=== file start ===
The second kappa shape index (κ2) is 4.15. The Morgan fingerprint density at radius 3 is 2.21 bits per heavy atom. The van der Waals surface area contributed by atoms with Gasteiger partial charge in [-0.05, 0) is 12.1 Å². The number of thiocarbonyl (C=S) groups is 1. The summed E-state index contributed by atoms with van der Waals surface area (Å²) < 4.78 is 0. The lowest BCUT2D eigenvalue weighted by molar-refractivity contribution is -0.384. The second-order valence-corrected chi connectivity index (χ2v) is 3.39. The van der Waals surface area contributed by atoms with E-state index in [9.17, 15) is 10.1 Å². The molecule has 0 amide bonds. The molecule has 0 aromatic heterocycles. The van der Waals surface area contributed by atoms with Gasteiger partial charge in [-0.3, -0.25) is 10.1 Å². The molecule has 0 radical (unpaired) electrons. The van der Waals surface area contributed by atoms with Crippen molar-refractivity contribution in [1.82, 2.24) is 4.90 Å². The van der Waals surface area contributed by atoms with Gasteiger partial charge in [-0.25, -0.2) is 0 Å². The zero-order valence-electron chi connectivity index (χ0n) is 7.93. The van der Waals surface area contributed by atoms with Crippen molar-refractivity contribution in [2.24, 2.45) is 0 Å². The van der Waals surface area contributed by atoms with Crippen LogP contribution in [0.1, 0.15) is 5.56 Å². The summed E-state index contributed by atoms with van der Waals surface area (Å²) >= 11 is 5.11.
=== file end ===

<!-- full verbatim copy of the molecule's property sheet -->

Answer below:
The second kappa shape index (κ2) is 4.15. The Morgan fingerprint density at radius 3 is 2.21 bits per heavy atom. The van der Waals surface area contributed by atoms with Gasteiger partial charge in [-0.05, 0) is 12.1 Å². The number of thiocarbonyl (C=S) groups is 1. The summed E-state index contributed by atoms with van der Waals surface area (Å²) < 4.78 is 0. The lowest BCUT2D eigenvalue weighted by molar-refractivity contribution is -0.384. The second-order valence-corrected chi connectivity index (χ2v) is 3.39. The van der Waals surface area contributed by atoms with E-state index in [9.17, 15) is 10.1 Å². The molecule has 0 amide bonds. The molecule has 0 aromatic heterocycles. The van der Waals surface area contributed by atoms with Gasteiger partial charge in [-0.3, -0.25) is 10.1 Å². The molecule has 0 radical (unpaired) electrons. The van der Waals surface area contributed by atoms with Crippen molar-refractivity contribution in [1.82, 2.24) is 4.90 Å². The van der Waals surface area contributed by atoms with Gasteiger partial charge in [-0.25, -0.2) is 0 Å². The zero-order valence-electron chi connectivity index (χ0n) is 7.93. The van der Waals surface area contributed by atoms with Crippen molar-refractivity contribution in [2.24, 2.45) is 0 Å². The van der Waals surface area contributed by atoms with Crippen LogP contribution in [0.1, 0.15) is 5.56 Å². The summed E-state index contributed by atoms with van der Waals surface area (Å²) >= 11 is 5.11.